Hit enter. Now select the track you want with the plus (+) and minus (-) buttons until you have the right track (TR). Use the arrow “CURSOR” keys to scroll right and select the measures you want to transpose. You can select a range of measures. “M” has a number after it. That’s the start of the section you want transposed. The second number, separated by a dash, -, is the last measure of the part of your song that you want to be transposed.

Now use the right “CURSOR” key (>) to scroll all the way to the right and select how many half steps you want to transpose to (the number on the menu display that is after the plus “+” sign). Want to go up an octave? Enter the numbers 1 then 2 for +12 half steps (or hit the plus button 12 times, whichever you think is quicker). Want to go down an octave? Use the minus key to go down to -12 half steps. Press enter. It will ask if you are sure. Hit the plus (+) button, AKA the yes button, to confirm. Done! Problem solved.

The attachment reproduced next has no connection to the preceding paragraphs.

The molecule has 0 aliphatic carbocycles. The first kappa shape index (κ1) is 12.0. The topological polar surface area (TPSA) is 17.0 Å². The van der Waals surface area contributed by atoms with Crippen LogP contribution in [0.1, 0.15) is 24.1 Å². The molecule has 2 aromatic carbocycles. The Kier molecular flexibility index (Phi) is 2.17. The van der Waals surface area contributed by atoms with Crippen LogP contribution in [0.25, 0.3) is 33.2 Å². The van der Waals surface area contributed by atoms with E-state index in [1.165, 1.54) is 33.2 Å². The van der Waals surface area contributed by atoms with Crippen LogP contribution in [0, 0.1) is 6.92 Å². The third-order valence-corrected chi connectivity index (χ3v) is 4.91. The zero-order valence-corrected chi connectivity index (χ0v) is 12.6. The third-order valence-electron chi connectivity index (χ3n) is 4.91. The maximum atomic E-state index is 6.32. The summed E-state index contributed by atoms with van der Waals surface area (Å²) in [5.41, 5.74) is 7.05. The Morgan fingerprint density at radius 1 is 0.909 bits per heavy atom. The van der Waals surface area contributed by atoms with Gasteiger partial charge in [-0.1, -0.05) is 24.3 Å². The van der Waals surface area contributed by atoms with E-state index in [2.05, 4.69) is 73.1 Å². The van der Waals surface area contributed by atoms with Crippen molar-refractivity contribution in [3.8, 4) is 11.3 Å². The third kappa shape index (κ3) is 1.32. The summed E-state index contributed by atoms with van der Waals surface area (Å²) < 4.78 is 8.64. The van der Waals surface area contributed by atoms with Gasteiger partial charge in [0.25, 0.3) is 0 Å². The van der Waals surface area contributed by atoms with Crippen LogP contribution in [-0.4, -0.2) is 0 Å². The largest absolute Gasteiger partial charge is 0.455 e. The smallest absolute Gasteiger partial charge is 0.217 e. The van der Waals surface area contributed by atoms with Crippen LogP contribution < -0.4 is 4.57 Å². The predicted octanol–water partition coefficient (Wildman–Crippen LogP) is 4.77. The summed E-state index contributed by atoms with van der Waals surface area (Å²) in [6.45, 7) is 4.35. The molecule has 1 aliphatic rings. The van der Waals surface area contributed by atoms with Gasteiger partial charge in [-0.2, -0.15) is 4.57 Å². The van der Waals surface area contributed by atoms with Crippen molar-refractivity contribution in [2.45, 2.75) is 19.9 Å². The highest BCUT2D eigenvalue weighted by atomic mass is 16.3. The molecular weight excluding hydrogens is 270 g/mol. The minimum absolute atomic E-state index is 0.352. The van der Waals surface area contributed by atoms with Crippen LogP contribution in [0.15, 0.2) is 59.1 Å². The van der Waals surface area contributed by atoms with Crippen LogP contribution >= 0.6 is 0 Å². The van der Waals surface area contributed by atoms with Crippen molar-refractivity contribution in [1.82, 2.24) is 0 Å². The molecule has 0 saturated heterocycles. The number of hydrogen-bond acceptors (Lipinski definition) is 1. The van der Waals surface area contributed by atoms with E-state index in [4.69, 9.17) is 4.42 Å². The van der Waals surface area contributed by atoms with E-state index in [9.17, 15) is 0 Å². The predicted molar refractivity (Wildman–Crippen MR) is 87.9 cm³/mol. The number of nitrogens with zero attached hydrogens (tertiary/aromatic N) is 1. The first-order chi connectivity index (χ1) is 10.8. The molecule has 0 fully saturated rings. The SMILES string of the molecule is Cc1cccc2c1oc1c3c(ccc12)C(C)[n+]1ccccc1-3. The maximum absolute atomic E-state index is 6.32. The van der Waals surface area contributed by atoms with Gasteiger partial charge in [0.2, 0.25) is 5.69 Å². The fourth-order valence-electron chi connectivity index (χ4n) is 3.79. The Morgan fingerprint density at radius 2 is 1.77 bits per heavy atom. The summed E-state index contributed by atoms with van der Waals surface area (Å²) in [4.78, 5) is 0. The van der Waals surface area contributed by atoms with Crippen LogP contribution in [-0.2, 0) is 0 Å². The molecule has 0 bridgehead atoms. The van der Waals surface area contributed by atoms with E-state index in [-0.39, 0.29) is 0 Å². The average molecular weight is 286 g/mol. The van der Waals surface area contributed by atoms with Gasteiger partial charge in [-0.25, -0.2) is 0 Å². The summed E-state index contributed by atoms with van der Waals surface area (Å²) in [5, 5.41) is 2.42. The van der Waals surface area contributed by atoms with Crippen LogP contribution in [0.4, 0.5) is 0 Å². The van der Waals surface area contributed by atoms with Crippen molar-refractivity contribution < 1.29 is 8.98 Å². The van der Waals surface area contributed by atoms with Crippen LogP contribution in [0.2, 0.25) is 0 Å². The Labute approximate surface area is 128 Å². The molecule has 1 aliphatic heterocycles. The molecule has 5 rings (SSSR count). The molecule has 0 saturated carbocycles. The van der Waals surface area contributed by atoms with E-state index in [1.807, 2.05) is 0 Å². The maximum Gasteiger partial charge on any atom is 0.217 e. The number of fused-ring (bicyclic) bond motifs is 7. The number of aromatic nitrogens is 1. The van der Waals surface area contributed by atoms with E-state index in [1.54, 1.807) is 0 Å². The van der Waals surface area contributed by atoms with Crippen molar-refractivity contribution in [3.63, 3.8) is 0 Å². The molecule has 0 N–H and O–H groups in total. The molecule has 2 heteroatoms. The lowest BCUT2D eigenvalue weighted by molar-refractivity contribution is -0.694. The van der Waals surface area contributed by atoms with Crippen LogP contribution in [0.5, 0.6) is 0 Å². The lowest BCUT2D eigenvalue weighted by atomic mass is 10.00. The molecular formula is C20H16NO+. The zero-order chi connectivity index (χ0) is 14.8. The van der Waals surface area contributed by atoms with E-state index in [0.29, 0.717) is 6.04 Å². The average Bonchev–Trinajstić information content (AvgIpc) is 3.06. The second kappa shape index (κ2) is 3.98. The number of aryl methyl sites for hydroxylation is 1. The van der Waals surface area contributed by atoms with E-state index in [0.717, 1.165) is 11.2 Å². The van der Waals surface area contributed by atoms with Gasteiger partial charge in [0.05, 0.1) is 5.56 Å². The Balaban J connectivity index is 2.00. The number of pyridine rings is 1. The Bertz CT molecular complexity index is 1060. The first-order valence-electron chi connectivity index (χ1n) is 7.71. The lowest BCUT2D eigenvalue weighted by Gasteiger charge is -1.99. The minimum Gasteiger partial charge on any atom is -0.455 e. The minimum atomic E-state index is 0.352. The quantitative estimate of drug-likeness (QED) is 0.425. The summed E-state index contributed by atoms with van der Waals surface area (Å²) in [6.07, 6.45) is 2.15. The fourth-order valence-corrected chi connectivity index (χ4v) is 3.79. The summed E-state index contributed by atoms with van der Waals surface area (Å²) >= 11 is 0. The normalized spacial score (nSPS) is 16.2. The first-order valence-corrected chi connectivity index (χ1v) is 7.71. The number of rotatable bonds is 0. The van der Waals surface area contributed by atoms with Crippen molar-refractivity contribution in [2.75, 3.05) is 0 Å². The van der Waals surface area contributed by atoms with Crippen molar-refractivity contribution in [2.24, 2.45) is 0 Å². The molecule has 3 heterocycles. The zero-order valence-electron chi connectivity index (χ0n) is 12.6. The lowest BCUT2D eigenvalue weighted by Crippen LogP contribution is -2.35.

Now that that problem is out of the way there is another problem: The sole drum kit that comes with the Yamaha QY10. Instrument 31, “Drum Set.”

Oh, the Yamaha QY10 drum machine.

To be fair to the QY10, not all drum machines have the same sounds triggered by the same midi notes. There are some universals, sure. C1 seems to trigger the kick drum on most drum machines, but that is not always the case. For example, the kick drum on my Roland TR-505 is B0 for some reason (I should really check to see if that was done by the previous owner, it just seems weird to me). Check your midi implementation charts before going to town!